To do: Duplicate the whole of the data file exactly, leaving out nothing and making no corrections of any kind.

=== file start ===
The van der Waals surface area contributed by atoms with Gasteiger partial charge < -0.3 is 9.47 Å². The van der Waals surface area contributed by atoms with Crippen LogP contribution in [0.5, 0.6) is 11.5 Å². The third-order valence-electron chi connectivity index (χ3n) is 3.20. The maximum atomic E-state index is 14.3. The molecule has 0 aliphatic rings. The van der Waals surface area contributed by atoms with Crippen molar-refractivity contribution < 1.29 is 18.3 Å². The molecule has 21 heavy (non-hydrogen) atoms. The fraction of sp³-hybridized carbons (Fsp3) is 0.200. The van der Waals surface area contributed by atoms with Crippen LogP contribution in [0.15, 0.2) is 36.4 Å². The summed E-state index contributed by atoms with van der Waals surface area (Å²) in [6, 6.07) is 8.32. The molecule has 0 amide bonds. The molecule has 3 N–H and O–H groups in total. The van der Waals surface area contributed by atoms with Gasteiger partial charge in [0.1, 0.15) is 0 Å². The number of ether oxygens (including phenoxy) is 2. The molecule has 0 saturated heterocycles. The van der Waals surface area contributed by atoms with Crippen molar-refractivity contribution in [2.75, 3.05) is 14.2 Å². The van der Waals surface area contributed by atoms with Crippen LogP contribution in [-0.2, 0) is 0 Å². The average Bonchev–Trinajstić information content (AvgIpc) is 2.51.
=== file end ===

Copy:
The van der Waals surface area contributed by atoms with Gasteiger partial charge < -0.3 is 9.47 Å². The van der Waals surface area contributed by atoms with Crippen LogP contribution in [0.5, 0.6) is 11.5 Å². The third-order valence-electron chi connectivity index (χ3n) is 3.20. The maximum atomic E-state index is 14.3. The molecule has 0 aliphatic rings. The van der Waals surface area contributed by atoms with Crippen molar-refractivity contribution < 1.29 is 18.3 Å². The molecule has 21 heavy (non-hydrogen) atoms. The fraction of sp³-hybridized carbons (Fsp3) is 0.200. The van der Waals surface area contributed by atoms with Crippen LogP contribution in [0.15, 0.2) is 36.4 Å². The summed E-state index contributed by atoms with van der Waals surface area (Å²) in [6, 6.07) is 8.32. The molecule has 0 amide bonds. The molecule has 3 N–H and O–H groups in total. The van der Waals surface area contributed by atoms with Gasteiger partial charge in [0.1, 0.15) is 0 Å². The number of ether oxygens (including phenoxy) is 2. The molecule has 0 saturated heterocycles. The van der Waals surface area contributed by atoms with Crippen molar-refractivity contribution in [2.75, 3.05) is 14.2 Å². The van der Waals surface area contributed by atoms with Crippen LogP contribution in [-0.2, 0) is 0 Å². The average Bonchev–Trinajstić information content (AvgIpc) is 2.51.